(Always guilty) until proven otherwise
by Meritxell Riera Prims
Ever since I was a child, whenever I see a movie or a TV series, or I read a book where the main premise is that of an ordinary innocent man (or woman) accused of a crime serving as an excuse to prove that the death penalty is a mistake, I think: ‘that won’t do’.
There is no excellence in pardoning who was already innocent, but actually who has indeed committed a crime, as horrific as this might be. That’s the value of true forgiveness, defending that the death penalty is wrong, even if there are people out there capable of the worst deeds.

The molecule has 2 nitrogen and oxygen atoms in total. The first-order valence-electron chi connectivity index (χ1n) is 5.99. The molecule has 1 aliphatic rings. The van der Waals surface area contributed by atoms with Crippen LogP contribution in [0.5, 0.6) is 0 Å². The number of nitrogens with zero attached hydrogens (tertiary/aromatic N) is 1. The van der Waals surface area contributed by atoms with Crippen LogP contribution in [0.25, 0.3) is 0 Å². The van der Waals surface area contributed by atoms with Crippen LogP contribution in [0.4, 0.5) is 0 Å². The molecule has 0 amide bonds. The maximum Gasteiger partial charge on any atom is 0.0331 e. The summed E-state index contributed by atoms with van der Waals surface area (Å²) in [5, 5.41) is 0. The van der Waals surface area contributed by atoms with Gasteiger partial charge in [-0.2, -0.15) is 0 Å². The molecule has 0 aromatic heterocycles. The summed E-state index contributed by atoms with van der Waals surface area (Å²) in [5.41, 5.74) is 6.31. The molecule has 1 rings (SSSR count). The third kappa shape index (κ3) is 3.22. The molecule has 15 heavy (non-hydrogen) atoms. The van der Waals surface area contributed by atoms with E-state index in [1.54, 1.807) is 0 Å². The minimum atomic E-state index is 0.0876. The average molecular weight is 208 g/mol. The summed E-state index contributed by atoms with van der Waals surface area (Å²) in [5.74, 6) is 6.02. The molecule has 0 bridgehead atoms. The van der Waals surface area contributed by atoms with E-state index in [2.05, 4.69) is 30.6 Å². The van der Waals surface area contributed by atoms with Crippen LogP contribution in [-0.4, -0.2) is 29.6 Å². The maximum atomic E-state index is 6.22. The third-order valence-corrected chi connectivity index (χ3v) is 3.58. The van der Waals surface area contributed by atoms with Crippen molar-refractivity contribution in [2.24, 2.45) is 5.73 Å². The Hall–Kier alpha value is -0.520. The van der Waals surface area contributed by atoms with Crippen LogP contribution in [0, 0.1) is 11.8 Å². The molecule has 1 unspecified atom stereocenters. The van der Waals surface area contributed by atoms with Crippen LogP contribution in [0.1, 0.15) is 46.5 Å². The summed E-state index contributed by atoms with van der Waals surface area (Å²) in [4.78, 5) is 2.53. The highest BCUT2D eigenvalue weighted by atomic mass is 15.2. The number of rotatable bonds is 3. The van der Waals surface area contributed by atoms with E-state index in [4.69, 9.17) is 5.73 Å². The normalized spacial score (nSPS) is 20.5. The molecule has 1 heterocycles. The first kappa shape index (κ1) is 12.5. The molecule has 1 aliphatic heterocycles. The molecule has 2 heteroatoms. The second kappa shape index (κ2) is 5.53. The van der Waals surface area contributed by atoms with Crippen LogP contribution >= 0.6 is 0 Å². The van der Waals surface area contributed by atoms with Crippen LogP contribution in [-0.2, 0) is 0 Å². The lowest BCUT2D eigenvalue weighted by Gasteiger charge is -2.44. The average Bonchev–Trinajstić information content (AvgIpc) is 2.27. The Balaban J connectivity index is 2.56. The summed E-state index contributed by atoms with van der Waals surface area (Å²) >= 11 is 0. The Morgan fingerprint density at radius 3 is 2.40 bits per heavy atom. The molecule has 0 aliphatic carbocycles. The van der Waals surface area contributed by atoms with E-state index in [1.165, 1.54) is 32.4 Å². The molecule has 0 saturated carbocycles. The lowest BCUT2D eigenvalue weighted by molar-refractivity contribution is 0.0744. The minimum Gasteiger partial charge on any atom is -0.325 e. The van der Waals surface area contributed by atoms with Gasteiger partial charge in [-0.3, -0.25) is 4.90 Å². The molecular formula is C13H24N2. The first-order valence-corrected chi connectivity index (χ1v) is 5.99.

That’s the difference between seeking sheer justice (which usually means using the regulatory channels to take revenge, since the system doesn’t allow the offended to take revenge themselves -oh, the irony) and true compassion.
Forgiveness is too difficult, of course. That’s why is the least chosen path.
And no: forgiving is not a divine matter. Not unless you still think that God is some fearsome entity that lives above our heads and sees and judges all of our acts, and will punish or award us in the end of times according to our behaviour.
God is supposed to live in all of us. The meaning of life lies in eventually finding it.